Carroll Johnson, the man responsible for putting White Plains schools on the forefront of the civil rights movement in the early 1960s, died Monday at the age of 99.
Johnson, who served as superintendent of White Plains schools from 1954-1969, died in Sarasota, Fl., the district's board of education announced this week. A moment of silence was held in his honor.
An obituary in The New York Times this week called Johnson a "schools integrator" who, in the early '60s, became one of the country's first urban school superintendents to voluntarily use bus systems to integrate schools.
Johnson's bus plan transported hundreds of black students to different schools with the goal of preventing any school in the district from having less than 10 percent or more than 30 percent minority students, the Times report said. At the time 20 percent of White Plains students were black, but most were concentrated in a small amount of the schools, the report said.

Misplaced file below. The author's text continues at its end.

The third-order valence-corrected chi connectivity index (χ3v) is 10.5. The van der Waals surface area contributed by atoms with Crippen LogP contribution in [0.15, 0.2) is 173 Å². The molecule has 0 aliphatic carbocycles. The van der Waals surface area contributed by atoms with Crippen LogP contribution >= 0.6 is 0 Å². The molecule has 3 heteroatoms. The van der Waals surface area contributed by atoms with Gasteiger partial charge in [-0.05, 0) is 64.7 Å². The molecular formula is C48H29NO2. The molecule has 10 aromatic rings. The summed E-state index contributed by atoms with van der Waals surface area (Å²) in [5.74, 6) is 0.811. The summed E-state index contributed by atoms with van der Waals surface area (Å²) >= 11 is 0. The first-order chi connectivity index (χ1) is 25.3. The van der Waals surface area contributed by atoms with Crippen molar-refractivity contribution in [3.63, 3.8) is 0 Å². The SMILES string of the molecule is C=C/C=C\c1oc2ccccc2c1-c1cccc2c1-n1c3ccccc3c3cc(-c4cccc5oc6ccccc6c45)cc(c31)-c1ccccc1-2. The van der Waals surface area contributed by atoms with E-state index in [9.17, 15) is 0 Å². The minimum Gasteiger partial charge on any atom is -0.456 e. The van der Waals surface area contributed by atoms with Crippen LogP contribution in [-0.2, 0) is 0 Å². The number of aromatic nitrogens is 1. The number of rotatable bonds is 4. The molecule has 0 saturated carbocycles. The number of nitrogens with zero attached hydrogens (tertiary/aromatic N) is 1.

Within four years, schools reported better test scores for black students with no change in scores for white students, the report said.
Johnson also helped organize several local programs, including the annual scholastic achievement dinner, an event honoring the top two scholars from each school in Westchester County.
Click here for the full report on NYtimes.com.